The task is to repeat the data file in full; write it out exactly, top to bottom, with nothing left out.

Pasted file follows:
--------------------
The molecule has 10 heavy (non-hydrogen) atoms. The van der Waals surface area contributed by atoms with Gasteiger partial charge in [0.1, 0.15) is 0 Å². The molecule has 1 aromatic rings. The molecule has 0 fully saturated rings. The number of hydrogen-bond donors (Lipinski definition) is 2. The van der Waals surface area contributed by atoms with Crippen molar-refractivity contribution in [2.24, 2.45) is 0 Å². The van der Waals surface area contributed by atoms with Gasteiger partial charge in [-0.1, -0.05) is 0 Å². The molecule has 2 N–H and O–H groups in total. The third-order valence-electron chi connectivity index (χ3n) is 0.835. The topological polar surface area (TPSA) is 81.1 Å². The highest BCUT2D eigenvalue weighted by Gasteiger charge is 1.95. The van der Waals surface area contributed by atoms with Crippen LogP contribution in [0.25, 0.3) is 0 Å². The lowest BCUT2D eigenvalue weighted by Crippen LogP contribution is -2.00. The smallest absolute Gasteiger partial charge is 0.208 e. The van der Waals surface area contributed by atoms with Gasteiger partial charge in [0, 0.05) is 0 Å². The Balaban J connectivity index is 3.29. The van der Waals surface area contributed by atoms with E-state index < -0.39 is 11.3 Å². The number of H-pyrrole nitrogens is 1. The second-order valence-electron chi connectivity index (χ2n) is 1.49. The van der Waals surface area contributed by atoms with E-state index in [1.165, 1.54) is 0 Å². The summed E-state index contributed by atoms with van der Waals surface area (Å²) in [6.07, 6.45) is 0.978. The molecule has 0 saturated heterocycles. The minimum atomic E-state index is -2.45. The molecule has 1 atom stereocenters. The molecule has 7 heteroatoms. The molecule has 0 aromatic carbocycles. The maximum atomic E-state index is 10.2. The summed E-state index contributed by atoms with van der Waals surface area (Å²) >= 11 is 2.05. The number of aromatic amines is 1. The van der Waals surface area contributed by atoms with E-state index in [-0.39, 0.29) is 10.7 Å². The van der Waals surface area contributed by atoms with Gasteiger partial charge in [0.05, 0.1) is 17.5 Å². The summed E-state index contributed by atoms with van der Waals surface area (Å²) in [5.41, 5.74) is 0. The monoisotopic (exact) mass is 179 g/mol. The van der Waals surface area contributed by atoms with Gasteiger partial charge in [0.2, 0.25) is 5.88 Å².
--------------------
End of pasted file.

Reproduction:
The molecule has 10 heavy (non-hydrogen) atoms. The van der Waals surface area contributed by atoms with Gasteiger partial charge in [0.1, 0.15) is 0 Å². The molecule has 1 aromatic rings. The molecule has 0 fully saturated rings. The number of hydrogen-bond donors (Lipinski definition) is 2. The van der Waals surface area contributed by atoms with Crippen molar-refractivity contribution in [2.24, 2.45) is 0 Å². The van der Waals surface area contributed by atoms with Gasteiger partial charge in [-0.1, -0.05) is 0 Å². The molecule has 2 N–H and O–H groups in total. The third-order valence-electron chi connectivity index (χ3n) is 0.835. The topological polar surface area (TPSA) is 81.1 Å². The highest BCUT2D eigenvalue weighted by Gasteiger charge is 1.95. The van der Waals surface area contributed by atoms with Crippen LogP contribution in [0.25, 0.3) is 0 Å². The lowest BCUT2D eigenvalue weighted by Crippen LogP contribution is -2.00. The smallest absolute Gasteiger partial charge is 0.208 e. The van der Waals surface area contributed by atoms with Gasteiger partial charge in [0, 0.05) is 0 Å². The Balaban J connectivity index is 3.29. The van der Waals surface area contributed by atoms with E-state index < -0.39 is 11.3 Å². The number of H-pyrrole nitrogens is 1. The second-order valence-electron chi connectivity index (χ2n) is 1.49. The van der Waals surface area contributed by atoms with E-state index in [1.165, 1.54) is 0 Å². The summed E-state index contributed by atoms with van der Waals surface area (Å²) in [6.07, 6.45) is 0.978. The molecule has 0 saturated heterocycles. The minimum atomic E-state index is -2.45. The molecule has 1 atom stereocenters. The molecule has 7 heteroatoms. The molecule has 0 aromatic carbocycles. The maximum atomic E-state index is 10.2. The summed E-state index contributed by atoms with van der Waals surface area (Å²) >= 11 is 2.05. The number of aromatic amines is 1. The van der Waals surface area contributed by atoms with E-state index in [-0.39, 0.29) is 10.7 Å². The van der Waals surface area contributed by atoms with Gasteiger partial charge in [0.05, 0.1) is 17.5 Å². The summed E-state index contributed by atoms with van der Waals surface area (Å²) in [5.41, 5.74) is 0. The monoisotopic (exact) mass is 179 g/mol. The van der Waals surface area contributed by atoms with Gasteiger partial charge in [0.2, 0.25) is 5.88 Å².